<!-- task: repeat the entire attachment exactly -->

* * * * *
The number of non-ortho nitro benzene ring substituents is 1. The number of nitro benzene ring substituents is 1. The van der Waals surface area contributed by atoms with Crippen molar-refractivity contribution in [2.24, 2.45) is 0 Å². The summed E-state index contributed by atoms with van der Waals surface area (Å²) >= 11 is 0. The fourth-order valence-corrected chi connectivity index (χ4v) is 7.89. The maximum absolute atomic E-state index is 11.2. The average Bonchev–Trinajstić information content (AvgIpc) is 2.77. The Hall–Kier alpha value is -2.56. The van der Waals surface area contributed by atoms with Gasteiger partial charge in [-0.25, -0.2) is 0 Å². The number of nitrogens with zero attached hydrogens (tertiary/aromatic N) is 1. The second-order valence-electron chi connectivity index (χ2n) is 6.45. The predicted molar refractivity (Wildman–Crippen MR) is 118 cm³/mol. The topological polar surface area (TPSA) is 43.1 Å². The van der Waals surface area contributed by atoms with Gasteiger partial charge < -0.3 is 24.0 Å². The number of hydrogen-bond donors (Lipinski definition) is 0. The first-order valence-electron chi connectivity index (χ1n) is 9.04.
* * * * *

The number of non-ortho nitro benzene ring substituents is 1. The number of nitro benzene ring substituents is 1. The van der Waals surface area contributed by atoms with Crippen molar-refractivity contribution in [2.24, 2.45) is 0 Å². The summed E-state index contributed by atoms with van der Waals surface area (Å²) >= 11 is 0. The fourth-order valence-corrected chi connectivity index (χ4v) is 7.89. The maximum absolute atomic E-state index is 11.2. The average Bonchev–Trinajstić information content (AvgIpc) is 2.77. The Hall–Kier alpha value is -2.56. The van der Waals surface area contributed by atoms with Gasteiger partial charge in [-0.25, -0.2) is 0 Å². The number of nitrogens with zero attached hydrogens (tertiary/aromatic N) is 1. The second-order valence-electron chi connectivity index (χ2n) is 6.45. The predicted molar refractivity (Wildman–Crippen MR) is 118 cm³/mol. The topological polar surface area (TPSA) is 43.1 Å². The van der Waals surface area contributed by atoms with Gasteiger partial charge < -0.3 is 24.0 Å². The number of hydrogen-bond donors (Lipinski definition) is 0. The first-order valence-electron chi connectivity index (χ1n) is 9.04.